The playful, almost naive surfaces of Sampson’s sculptures are immediately involving: there’s a game in identifying fragments and parts such as cowrie shells, bicycle chains, Mardi Gras beads or old toys. But soon, you begin to notice greater depths, and often darker meanings.
He began making sculpture in the 1980s after his cousin died in the AIDS epidemic. Sampson gathered objects from her backyard and assembled them into a memorial – the first of many monuments he’s made since then.
“Engine Company 107 New York” honors the Sept. 11 firemen; it’s made of old fuses, pieces of wood painted to look like matches, a radio and piano keys arranged in an almost organ-like manner.
The “USS Harriet Tubman” has the shape of a Civil War-era ship, adorned with old ropes, chains and bullets, as well as what look like pearls and coins. Sampson made the ship as a tribute to the anti-slavery activist, one of his childhood heroes.
Sampson is always working, whether in his studio in the Ironbound section of Newark, in his friend’s woodworking shop or on location. For his solo exhibition at the Visual Arts Center of New Jersey in Summit, he painted a mural on site, working with his friend and fellow Newark artist, Kevin Darmanie. The mural intermixes political images and phrases with science fiction-like energy transference and a mutated figure of Lady Liberty coming to pieces.
The show’s title, “Black and Blue,” is referenced in the mural, along with the phrases “Black Lives Matter” and “Blue Lives Matter” on either side of the energy transference. Both movements have deep meaning for Sampson, as an African American who was on the police force for 18 years before retiring to pursue art full time.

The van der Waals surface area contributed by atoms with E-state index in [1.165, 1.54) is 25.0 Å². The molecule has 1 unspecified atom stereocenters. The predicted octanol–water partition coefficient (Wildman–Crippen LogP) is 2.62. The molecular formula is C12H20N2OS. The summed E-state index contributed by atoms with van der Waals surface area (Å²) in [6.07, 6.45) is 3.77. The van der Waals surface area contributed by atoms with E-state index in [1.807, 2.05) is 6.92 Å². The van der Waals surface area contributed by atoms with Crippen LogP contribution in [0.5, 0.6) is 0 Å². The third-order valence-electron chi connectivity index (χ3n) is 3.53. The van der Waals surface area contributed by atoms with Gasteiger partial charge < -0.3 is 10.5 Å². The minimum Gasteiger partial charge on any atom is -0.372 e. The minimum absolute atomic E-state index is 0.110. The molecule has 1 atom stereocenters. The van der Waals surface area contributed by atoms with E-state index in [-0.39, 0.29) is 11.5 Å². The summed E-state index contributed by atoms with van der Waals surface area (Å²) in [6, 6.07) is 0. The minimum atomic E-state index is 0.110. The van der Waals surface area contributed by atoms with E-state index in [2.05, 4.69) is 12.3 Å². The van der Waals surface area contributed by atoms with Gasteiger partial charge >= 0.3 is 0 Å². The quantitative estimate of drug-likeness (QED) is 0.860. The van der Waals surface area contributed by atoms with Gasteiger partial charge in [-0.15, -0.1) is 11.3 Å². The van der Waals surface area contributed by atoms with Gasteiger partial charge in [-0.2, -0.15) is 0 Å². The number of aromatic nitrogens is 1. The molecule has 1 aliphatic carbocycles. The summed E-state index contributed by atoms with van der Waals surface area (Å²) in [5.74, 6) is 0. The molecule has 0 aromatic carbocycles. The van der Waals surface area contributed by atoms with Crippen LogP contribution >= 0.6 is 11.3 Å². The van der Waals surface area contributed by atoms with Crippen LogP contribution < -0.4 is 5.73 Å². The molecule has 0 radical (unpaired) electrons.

In addition to the mural, the exhibition includes found-object sculptures, drawings and a recent series of porcelain sculptures responding to the Black and Blue Lives Matter movements. “Black and Blue,” in the main gallery of the Visual Arts Center of New Jersey, runs until January 27, 2019.
Sampson has a smaller solo exhibition running “in conversation” with “Black and Blue” at the Box Gallery at Express Newark, one of the Paul Robeson Galleries of Rutgers University-Newark. Titled “Olde Soul,” it features rarely seen drawings, sketches, early sculptures and ephemera from the artist’s studio. The exhibition runs through February 23, 2019, with an opening reception on October 18.
Sampson is often described as a “self taught” or “outlier” artist, more for the style of his work than anything else. Not only did he study at the Newark School of Fine and Industrial Art, Kean College and the Art Students League, he also trained to be a composite sketch artist while with the Scotch Plains Police.
In Sampson’s opinion, people “change things into their own cultural language so that they can understand it.” It’s one way of understanding his art, which emerges from a found-object artistic tradition found all over the world, from the folk artists of Haiti to culturally mainstream artists such as Picasso and Man Ray. For Sampson, the objects he chooses to use in his work make it richer because they bring with them their own histories: “It’s about attaching yourself to one’s community,” he says, “it’s about a sense of place and memory.”
Sampson’s art is powerful because it works on so many levels, and connects with so many people. For those traveling through Connecticut anytime soon, it’s worth planning a stop to see Kevin’s third solo exhibition up right now, “Monument Man: Kevin Sampson in Residence,” at the Mystic Seaport Museum through the Spring of 2019. Mystic Seaport is featuring a wide selection of his ships, including the “USS Harriet Tubman,” the “USS Alligator 2” and the life-size “USS Kye Kye Kule,” which he constructed while in residence at the Seaport for three weeks in the summer of 2018.
Visit one of Kevin Sampson’s current exhibitions or follow his lively posts on Facebook to find out what else is happening in this busy artist’s life. Watch the recent State of the Arts profile of Kevin Sampson at Mystic Seaport here.